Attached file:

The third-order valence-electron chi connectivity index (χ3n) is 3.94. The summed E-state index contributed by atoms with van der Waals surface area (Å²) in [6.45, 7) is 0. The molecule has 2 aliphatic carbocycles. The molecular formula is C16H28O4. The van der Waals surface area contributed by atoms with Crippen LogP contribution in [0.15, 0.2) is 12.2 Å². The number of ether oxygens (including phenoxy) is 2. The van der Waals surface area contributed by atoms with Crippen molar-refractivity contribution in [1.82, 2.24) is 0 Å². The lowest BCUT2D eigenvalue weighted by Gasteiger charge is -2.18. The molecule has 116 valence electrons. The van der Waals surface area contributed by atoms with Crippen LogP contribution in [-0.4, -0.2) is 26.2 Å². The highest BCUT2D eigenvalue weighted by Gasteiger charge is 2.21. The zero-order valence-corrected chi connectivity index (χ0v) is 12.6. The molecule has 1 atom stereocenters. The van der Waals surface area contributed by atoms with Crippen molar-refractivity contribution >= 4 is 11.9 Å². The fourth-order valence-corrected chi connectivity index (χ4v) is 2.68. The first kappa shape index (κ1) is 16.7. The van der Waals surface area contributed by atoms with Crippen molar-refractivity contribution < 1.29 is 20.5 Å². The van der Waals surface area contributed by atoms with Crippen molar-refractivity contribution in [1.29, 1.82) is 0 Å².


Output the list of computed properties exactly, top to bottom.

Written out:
The third-order valence-electron chi connectivity index (χ3n) is 3.94. The summed E-state index contributed by atoms with van der Waals surface area (Å²) in [6.45, 7) is 0. The molecule has 2 aliphatic carbocycles. The molecular formula is C16H28O4. The van der Waals surface area contributed by atoms with Crippen LogP contribution in [0.15, 0.2) is 12.2 Å². The number of ether oxygens (including phenoxy) is 2. The van der Waals surface area contributed by atoms with Crippen molar-refractivity contribution in [1.82, 2.24) is 0 Å². The lowest BCUT2D eigenvalue weighted by Gasteiger charge is -2.18. The molecule has 116 valence electrons. The van der Waals surface area contributed by atoms with Crippen LogP contribution in [-0.4, -0.2) is 26.2 Å². The highest BCUT2D eigenvalue weighted by Gasteiger charge is 2.21. The zero-order valence-corrected chi connectivity index (χ0v) is 12.6. The molecule has 1 atom stereocenters. The van der Waals surface area contributed by atoms with Crippen molar-refractivity contribution >= 4 is 11.9 Å². The fourth-order valence-corrected chi connectivity index (χ4v) is 2.68. The first kappa shape index (κ1) is 16.7. The van der Waals surface area contributed by atoms with Crippen molar-refractivity contribution < 1.29 is 20.5 Å². The van der Waals surface area contributed by atoms with Crippen molar-refractivity contribution in [1.29, 1.82) is 0 Å².